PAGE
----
Client’s husband: We are not doing any of that. It’s too expensive and we don’t need the work done!
At this point, they started bickering between themselves.
Me: here is my card. Talk amongst yourselves and please call me if you would like to go ahead, or if you have any questions.
The husband walked me to the door:
Client’s husband: We’re not going to call. You don’t have the job.
Months later, the client called:
Client: I’m surprised! It’s been a few months since we met and I haven’t heard anything from you regarding scheduling. I actually assumed the work would be done by now.
Me: Well no. Your husband told me you were not interested.
Client: Oh, don’t listen to him. No one else does.
Me: I’ve finished the PDF generator. To generate a PDF for a specific account, go to their account and press “create PDF.”
Client: Great! Can you explain to me how it works?
Me: Go to their account and press “create PDF.”
Client: Can you just show me?
A client wants to appear on the top of Google Search and asks me to run AdWords for his off-shore business. One Sunday evening at 9 PM I receive a frantic phone call.
Client: My business’ ad does not appear at the top of the page. What am I paying you for?
Me: We agreed to set an ad schedule to only run ads during working hours.
The next morning at 7 AM I receive another phone call.
Client: My ad is still not showing at the top of the page!
Me: It’s still not business hours.
Two hours later:
Client: Why don’t I see my business’ ad when I type in the search terms? It is supposed to show on top and we don’t even feature anywhere on the first five pages!!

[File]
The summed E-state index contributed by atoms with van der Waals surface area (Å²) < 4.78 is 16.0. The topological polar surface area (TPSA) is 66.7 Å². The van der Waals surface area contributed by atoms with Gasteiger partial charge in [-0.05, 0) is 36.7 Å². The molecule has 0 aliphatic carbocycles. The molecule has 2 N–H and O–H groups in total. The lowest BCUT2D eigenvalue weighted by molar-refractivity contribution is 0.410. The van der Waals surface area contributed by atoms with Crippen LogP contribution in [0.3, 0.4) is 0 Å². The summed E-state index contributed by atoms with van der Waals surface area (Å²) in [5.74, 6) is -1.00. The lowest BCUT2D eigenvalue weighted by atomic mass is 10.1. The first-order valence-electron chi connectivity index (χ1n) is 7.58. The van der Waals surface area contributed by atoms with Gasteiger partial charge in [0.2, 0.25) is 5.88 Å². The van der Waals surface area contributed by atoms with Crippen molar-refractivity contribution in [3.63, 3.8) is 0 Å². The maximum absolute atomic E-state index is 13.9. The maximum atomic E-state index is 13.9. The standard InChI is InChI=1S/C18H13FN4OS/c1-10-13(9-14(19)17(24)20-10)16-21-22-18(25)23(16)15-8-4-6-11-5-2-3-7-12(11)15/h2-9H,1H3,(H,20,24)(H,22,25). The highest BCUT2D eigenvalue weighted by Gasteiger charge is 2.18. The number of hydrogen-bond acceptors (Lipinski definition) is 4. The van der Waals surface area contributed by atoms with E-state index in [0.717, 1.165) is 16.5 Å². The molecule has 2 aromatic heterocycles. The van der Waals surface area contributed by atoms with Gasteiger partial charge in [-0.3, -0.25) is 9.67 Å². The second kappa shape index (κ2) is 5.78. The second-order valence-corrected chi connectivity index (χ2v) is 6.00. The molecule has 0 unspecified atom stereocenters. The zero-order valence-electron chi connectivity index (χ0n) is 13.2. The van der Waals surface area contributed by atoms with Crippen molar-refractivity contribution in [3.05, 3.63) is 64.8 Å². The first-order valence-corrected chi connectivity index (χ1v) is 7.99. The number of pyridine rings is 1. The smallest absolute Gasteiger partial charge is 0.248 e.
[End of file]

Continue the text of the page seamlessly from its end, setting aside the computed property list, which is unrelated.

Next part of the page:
Me: We agreed to run the ad only in [off-shore location]. Unless you are in that location you won’t see the ad in search results.
Client: Are you telling me that if I want to check up on your work I must go to that location?
Me: No. I send you a weekly status report with statistics from AdWords and Google Analytics.
Client: Let’s change that. I want to always see my ad on top when I search in Google.
Me: …Do you want to increase the budget from $160 to $800 per month?
Client: No. I would prefer if we spend less than $100 per month.
Me: Perhaps you should consider using a different service provider.
Client: Don’t get snippy with me! Have you seen what the other service providers charge?
I haven’t fired the client yet, but I did set my phone to automatically go into ‘silent’ mode between 5 PM and 8 AM.
I was working on a 1-minute animated instructional video for an app. Project was on a time crunch and a budget, so I skipped the storyboard and went straight to the animatic.
Me: To save time, I made the assets I’d like to use in the final animation and put them in here. So if you like the aesthetic, I can just animate what’s here in the next phase.
Client: Looks dope! Yes!
They make a payment. We do a round or two of edits. I finish the video in time for their deadline. No complaints, until I call for the last payment.
Client: It looks the same as the storyboard.
Me: I explained at the time, we’re using those assets in the animation.
Client: But it’s not, like, an animation. It looks like PowerPoint. I could have done this.
Me: It most definitely isn’t. PowerPoint can’t do this stuff. But if you think it’s not good or effective, maybe we can…
Client: Listen, I think it’s good, and the message is perfect. And we’re going to use it.
Me: So, why are you choosing to not pay what you agreed to?
Client: It’s just not animated!
It’s animated. I guess they were expecting Disney?
This client had contacted me several months beforehand asking for information about commissions, yet never responded to the answer I gave them. Here’s the latest correspondence:
Client: I’m looking to order a portrait. What are your prices?
Me: Thanks for your interest. Commission prices vary depending on size and commission type. Here’s a link that gives detailed information about what formats and sizes I offer. Let me know what size you’re interested in and I can provide you with further details.
Client: Don’t know what you mean by ‘format’, but I’m looking for something somewhat big.
I get the impression that communicating with this client will be like pulling teeth.